From first principle, the diesel engine can run very hard for a short period of time. This is called the STANDBY time. The PRIME POWER is when the engine runs at load factor not exceeding 80% power for any 24 hour period. Then there is the continuous rating which is BASE LOAD. This causes problems when you order a STANDBY generator at say Engine Gross Power of 1437kWm Net Engine power of 1395kWm which gives 1325kWe. Where m = mechanical and e = electrical. For the same set up, PRIME POWER Gross = 1309 kWm, Net = 1267kWm and 1204kWe. Finally BASE LOAD Gross 1047KwM Net 1005kWm and 955.2kWe. You think you are buying a 1325kW unit and are actually buying 955kW.
The Torque is based on speed. As the speed is fixed to give 50Hz the torque is now only determined by the electrical load. Torque = 9.55 x P x 1000 / n in RPM so if your maximum power is 10kW your torque is 63Nm. So the torque will not give you power or control the speed.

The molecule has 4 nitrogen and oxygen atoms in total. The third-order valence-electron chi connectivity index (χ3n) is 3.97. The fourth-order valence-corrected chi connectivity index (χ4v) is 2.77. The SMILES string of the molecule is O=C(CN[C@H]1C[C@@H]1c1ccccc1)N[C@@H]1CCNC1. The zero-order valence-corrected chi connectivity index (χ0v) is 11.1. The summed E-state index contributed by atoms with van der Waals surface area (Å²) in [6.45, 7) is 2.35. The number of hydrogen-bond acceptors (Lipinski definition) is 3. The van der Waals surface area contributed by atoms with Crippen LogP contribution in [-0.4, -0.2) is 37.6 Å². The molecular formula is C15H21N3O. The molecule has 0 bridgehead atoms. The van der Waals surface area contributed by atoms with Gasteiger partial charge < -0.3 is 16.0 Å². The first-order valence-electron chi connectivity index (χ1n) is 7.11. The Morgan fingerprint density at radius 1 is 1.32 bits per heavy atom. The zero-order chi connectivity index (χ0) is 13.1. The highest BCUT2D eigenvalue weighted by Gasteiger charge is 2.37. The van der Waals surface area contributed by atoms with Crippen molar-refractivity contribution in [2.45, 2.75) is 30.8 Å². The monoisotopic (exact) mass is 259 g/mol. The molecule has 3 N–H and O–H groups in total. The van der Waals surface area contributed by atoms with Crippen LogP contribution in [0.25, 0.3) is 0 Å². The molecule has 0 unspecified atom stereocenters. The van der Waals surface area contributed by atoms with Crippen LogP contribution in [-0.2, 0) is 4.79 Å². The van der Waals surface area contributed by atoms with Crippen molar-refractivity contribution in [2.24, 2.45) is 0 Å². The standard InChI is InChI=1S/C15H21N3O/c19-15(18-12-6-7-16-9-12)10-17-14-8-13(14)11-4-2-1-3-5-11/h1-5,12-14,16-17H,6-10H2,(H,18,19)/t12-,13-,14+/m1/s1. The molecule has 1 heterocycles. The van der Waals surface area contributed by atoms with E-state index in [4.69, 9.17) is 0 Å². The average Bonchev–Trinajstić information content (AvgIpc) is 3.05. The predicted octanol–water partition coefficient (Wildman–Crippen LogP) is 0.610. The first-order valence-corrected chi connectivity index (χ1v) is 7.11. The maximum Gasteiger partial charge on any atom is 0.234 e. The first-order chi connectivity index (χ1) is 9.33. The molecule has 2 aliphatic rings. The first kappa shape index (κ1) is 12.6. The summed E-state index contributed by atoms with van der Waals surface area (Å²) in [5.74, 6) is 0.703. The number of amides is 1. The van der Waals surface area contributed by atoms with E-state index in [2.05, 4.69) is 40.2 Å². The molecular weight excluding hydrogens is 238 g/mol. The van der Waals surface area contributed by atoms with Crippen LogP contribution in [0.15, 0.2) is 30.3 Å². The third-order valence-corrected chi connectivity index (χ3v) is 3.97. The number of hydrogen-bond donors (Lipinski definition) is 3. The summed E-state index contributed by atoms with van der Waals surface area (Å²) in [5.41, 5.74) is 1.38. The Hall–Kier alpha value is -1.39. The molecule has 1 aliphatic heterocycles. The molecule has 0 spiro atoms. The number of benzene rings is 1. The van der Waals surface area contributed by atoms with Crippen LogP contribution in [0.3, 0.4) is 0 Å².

Effect of speed variation on power output. The two are not related directly. The governor controls the speed. The aim is to keep the speed constant. An increase in the demand of electrical energy transfers to a demand in mechanical energy on the shaft. AS the energy supply to the engine is fixed by the governor being in a set position, the shaft slows down. If the shaft slows due to the power demand, the governor opens to raise the speed to set point again. The reverse happens for a reduction in electrical power demand. The power demands on the electrical side controls everything. If the power demand rises, the current increases and the voltage reduces. The AVR (Automatic Voltage Regulator) will then inject more current into the rotor and the voltage rises again to the nominal voltage.